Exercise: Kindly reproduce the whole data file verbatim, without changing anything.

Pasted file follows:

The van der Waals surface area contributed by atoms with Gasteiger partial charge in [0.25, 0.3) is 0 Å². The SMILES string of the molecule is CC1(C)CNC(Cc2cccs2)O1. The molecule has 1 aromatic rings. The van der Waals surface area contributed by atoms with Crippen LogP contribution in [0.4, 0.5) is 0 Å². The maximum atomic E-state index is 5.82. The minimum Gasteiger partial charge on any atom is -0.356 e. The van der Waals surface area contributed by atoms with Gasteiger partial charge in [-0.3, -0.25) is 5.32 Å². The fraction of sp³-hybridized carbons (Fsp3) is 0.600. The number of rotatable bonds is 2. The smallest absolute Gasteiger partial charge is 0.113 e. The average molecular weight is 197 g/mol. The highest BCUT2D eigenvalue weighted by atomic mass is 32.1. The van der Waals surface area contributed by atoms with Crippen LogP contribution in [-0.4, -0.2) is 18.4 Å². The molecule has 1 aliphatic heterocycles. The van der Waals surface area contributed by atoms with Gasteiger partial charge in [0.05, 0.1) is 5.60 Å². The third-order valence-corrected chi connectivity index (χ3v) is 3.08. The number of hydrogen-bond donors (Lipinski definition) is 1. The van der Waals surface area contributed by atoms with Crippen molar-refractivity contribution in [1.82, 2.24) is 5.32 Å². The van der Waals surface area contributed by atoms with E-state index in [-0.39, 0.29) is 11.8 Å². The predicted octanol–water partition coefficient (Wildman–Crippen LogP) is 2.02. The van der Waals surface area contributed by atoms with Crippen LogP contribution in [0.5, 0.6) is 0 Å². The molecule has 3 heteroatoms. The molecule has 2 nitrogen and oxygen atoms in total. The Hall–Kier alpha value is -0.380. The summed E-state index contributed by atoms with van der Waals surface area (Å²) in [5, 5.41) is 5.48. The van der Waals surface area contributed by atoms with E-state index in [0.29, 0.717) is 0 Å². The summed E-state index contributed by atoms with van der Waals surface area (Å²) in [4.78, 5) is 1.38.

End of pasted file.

The van der Waals surface area contributed by atoms with Gasteiger partial charge in [0.25, 0.3) is 0 Å². The SMILES string of the molecule is CC1(C)CNC(Cc2cccs2)O1. The molecule has 1 aromatic rings. The van der Waals surface area contributed by atoms with Crippen LogP contribution in [0.4, 0.5) is 0 Å². The maximum atomic E-state index is 5.82. The minimum Gasteiger partial charge on any atom is -0.356 e. The van der Waals surface area contributed by atoms with Gasteiger partial charge in [-0.3, -0.25) is 5.32 Å². The fraction of sp³-hybridized carbons (Fsp3) is 0.600. The number of rotatable bonds is 2. The smallest absolute Gasteiger partial charge is 0.113 e. The average molecular weight is 197 g/mol. The highest BCUT2D eigenvalue weighted by atomic mass is 32.1. The van der Waals surface area contributed by atoms with Crippen LogP contribution in [-0.4, -0.2) is 18.4 Å². The molecule has 1 aliphatic heterocycles. The van der Waals surface area contributed by atoms with Gasteiger partial charge in [0.05, 0.1) is 5.60 Å². The third-order valence-corrected chi connectivity index (χ3v) is 3.08. The number of hydrogen-bond donors (Lipinski definition) is 1. The van der Waals surface area contributed by atoms with Crippen molar-refractivity contribution in [1.82, 2.24) is 5.32 Å². The van der Waals surface area contributed by atoms with E-state index in [-0.39, 0.29) is 11.8 Å². The predicted octanol–water partition coefficient (Wildman–Crippen LogP) is 2.02. The van der Waals surface area contributed by atoms with Crippen LogP contribution in [0.5, 0.6) is 0 Å². The molecule has 3 heteroatoms. The molecule has 2 nitrogen and oxygen atoms in total. The Hall–Kier alpha value is -0.380. The summed E-state index contributed by atoms with van der Waals surface area (Å²) in [5, 5.41) is 5.48. The van der Waals surface area contributed by atoms with E-state index in [0.29, 0.717) is 0 Å². The summed E-state index contributed by atoms with van der Waals surface area (Å²) in [4.78, 5) is 1.38.